Hawk's Eyes

Robert Heinlein once noted that the high point of any freelance writer's day is checking the mail — "the low point is usually  immediately thereafter.".

True enough, but sometimes the trip home can be the best part, even when the post office box is empty.

Today was one of those days. Nothing in the PO box. But once I left the state-maintained blacktop and turned onto the stretch of private, unpaved road that we share with only four other households, I saw:

  • A neighbor's flock, the spring's lambs now large and  independent.

  • Another neighbor's fine garden, best in the area, now shifting to toward fall production; earlier this summer they had the best stand of sunflowers I've seen in ages.

  • A startled deer moving so fast across the road and into the trees that I was convinced that this one, this time, was going to drive herself headfirst into a tree and knock herself unconscious. Didn't, of course.

  • A brace of decidedly unstartled wild turkeys who actually stopped at the lip of the forest that borders the road, cocked their heads, and stared at me until I was nearly upon them. Even when they did move into the woods they did so nonchalantly, at their own pace. Neither I nor my car was going to ruffle theirfeathers.Not today, anyway.

  • A hawk, a beauty, slicing fast through open air in pursuit of something, and disappearing into the woods.

  • Four pools of standing water on our road. I had noticed them on the drive out, I;m sure, but they hadn't quite registered. It's been so long — two months at least — since we've had enough rain to saturate the ground sufficiently to allow a puddle to stand. Even the heaviest of the very few rains we've had since spring disappeared into the ground as soon as they fell. But the remnants of Isaac, here for the last three or so days, has dropped enough rain slowly enough that we have puddles again. Not so much, thankfully, to was out any of my steep driveway, nor to super-saturate the two boggy spots down here at the farm that are the bane of delivery trucks during rainier seasons.

  • Green — everywhere green: another gift from Isaac.

  • More butterflies of more varieties than I can recall in recent years.

And at the bottom of the drive, the first glimpse of this old barn which is our home — and I saw as well, as always, ten thousand things that need to get done and that I need to get to doing.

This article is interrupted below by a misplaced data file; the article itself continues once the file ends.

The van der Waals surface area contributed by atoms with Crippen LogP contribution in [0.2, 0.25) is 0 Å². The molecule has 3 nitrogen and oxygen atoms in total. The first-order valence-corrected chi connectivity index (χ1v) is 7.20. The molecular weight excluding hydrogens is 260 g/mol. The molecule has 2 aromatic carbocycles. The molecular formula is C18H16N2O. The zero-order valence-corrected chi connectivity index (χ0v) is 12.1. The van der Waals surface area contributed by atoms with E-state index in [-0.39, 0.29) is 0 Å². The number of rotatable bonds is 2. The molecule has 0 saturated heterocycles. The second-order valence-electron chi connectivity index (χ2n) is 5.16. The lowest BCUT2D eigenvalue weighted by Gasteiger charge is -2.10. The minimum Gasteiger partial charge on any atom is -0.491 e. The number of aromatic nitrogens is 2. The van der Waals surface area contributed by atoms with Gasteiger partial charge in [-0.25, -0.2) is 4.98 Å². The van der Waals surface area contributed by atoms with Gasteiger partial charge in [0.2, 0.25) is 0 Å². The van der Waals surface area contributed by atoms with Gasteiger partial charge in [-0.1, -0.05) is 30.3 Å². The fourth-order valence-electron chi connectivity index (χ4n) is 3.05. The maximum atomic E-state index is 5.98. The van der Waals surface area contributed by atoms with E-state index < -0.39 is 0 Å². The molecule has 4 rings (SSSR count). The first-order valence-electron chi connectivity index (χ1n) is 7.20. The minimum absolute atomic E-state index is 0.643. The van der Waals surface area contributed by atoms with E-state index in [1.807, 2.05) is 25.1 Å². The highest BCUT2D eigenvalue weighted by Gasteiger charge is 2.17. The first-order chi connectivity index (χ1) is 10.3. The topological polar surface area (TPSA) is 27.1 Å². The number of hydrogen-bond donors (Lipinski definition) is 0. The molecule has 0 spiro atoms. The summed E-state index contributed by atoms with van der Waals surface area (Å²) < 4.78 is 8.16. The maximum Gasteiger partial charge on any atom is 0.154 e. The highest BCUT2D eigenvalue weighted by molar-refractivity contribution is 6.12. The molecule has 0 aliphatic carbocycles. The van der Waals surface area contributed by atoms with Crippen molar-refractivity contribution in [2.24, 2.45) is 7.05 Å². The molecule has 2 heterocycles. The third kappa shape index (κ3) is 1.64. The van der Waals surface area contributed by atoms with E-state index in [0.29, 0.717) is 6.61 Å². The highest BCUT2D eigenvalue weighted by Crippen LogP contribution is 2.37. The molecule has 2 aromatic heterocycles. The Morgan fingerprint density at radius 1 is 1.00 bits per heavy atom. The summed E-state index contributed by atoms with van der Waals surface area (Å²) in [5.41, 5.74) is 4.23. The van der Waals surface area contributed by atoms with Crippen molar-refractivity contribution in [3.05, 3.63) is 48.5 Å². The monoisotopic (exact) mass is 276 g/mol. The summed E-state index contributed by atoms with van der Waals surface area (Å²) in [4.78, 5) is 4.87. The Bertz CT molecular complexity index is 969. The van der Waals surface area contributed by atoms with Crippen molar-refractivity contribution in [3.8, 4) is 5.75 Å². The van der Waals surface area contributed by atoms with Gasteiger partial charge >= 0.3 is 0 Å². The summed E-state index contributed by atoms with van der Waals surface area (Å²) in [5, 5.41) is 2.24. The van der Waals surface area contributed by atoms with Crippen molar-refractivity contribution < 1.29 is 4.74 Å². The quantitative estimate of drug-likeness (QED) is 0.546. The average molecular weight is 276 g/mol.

Which I believe I will, right now, with the sun out late in the afternoon for the first time since last week.

I love this little farm.

I love living here.

Especially when my eyes are opened.




Dan Smith September 5, 2012 at 5:20 PM

Nice piece, man. I can see it all.

Dan Smith

Fortunate Traveler September 6, 2012 at 8:39 PM

I love your words.

Thistle Ahead

Watching this summer's thistle draw toward a close, I thought of a favorite poem -- and of next summer's growth:

Are flower and seed the same?
What do the great dead say?
Sweet Phoebe, she's my theme:
She sways whenever I sways whenever I sway.
"O love me while I am.
You green thing in my way"
I cried, and the birds came down
And made my song their own.

— Theodore Roethke, Words for the Wind, 1958


Ready Or Not, Here We Are

Daffodils decide that February, this February anyway, is a fine time to return.


Certainly this particular February ssems to be. We're expecting 70s this afternoon.

The daffodils always emerge early, by my sense of things, not theirs — they have their rhythm, and they follow it, whatever  this year's late February and March bring their way.

The temptation to follow their lead and fill the garden with plenty of plants that are not daffodils is strong — even though I know that we still have close to three months of frost possibility ahead, and , no doubt, at least a few brutal nights. maybe more than a few, and maybe more than a few of them later than March. I have seen, once or twice as a consequence of  either irrational exuberance or irrepressible optimism (or both), snow on my tomato plants.  I know better, I guess, but some years that doesn't stop me. This may be one of those years.

Like the daffodils, I find myself in the last weeks of February — even when late February less begin than this year — beginning to raise my head in awareness that whatever winter remains, the worst is past, and whatever cold or snow or ice visits, won't linger. 

The weather this week is false spring — but that doesn't mean the real spring isn't there, coming our way for real, real soon.

Can't wait — but probably my tomatoes should.



fredFebruary 21, 2011 at 11:27 AM

I call this season NeitherNor, neither spring or winter, a time of false starts, but real hopes. Soon and very soon....